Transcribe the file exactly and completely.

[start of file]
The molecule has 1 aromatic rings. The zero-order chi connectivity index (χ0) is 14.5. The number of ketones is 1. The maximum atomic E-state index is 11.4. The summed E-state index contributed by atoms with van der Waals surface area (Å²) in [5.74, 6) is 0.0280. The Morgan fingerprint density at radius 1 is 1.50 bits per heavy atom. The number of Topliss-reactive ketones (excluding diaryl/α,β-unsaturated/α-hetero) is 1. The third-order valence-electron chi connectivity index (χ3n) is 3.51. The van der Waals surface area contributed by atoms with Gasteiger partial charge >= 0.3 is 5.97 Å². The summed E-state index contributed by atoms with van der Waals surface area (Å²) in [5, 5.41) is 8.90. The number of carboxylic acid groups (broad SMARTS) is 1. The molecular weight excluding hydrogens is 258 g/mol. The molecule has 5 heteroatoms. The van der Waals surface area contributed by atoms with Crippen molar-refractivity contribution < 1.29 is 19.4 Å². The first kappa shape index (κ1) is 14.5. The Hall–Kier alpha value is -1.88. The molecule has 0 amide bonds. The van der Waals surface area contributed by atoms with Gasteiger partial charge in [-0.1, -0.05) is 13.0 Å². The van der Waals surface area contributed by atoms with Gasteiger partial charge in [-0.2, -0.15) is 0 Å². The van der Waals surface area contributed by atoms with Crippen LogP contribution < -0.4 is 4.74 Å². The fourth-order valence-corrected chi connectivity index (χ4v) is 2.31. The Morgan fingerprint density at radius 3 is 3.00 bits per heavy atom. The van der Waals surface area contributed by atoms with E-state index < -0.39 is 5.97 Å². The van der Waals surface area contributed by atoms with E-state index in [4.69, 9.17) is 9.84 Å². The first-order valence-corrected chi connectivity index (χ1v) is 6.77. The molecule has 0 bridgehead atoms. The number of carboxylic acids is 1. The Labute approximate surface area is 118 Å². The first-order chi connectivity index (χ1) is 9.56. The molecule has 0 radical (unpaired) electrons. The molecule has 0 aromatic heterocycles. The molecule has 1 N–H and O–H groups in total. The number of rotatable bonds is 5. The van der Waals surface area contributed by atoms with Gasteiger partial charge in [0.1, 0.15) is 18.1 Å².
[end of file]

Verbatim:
The molecule has 1 aromatic rings. The zero-order chi connectivity index (χ0) is 14.5. The number of ketones is 1. The maximum atomic E-state index is 11.4. The summed E-state index contributed by atoms with van der Waals surface area (Å²) in [5.74, 6) is 0.0280. The Morgan fingerprint density at radius 1 is 1.50 bits per heavy atom. The number of Topliss-reactive ketones (excluding diaryl/α,β-unsaturated/α-hetero) is 1. The third-order valence-electron chi connectivity index (χ3n) is 3.51. The van der Waals surface area contributed by atoms with Gasteiger partial charge >= 0.3 is 5.97 Å². The summed E-state index contributed by atoms with van der Waals surface area (Å²) in [5, 5.41) is 8.90. The number of carboxylic acid groups (broad SMARTS) is 1. The molecular weight excluding hydrogens is 258 g/mol. The molecule has 5 heteroatoms. The van der Waals surface area contributed by atoms with Crippen molar-refractivity contribution < 1.29 is 19.4 Å². The first kappa shape index (κ1) is 14.5. The Hall–Kier alpha value is -1.88. The molecule has 0 amide bonds. The van der Waals surface area contributed by atoms with Gasteiger partial charge in [-0.1, -0.05) is 13.0 Å². The van der Waals surface area contributed by atoms with Gasteiger partial charge in [-0.2, -0.15) is 0 Å². The van der Waals surface area contributed by atoms with Crippen LogP contribution < -0.4 is 4.74 Å². The fourth-order valence-corrected chi connectivity index (χ4v) is 2.31. The Morgan fingerprint density at radius 3 is 3.00 bits per heavy atom. The van der Waals surface area contributed by atoms with E-state index < -0.39 is 5.97 Å². The van der Waals surface area contributed by atoms with E-state index in [4.69, 9.17) is 9.84 Å². The first-order valence-corrected chi connectivity index (χ1v) is 6.77. The molecule has 0 bridgehead atoms. The number of carboxylic acids is 1. The Labute approximate surface area is 118 Å². The first-order chi connectivity index (χ1) is 9.56. The molecule has 0 radical (unpaired) electrons. The molecule has 0 aromatic heterocycles. The molecule has 1 N–H and O–H groups in total. The number of rotatable bonds is 5. The van der Waals surface area contributed by atoms with Gasteiger partial charge in [0.1, 0.15) is 18.1 Å².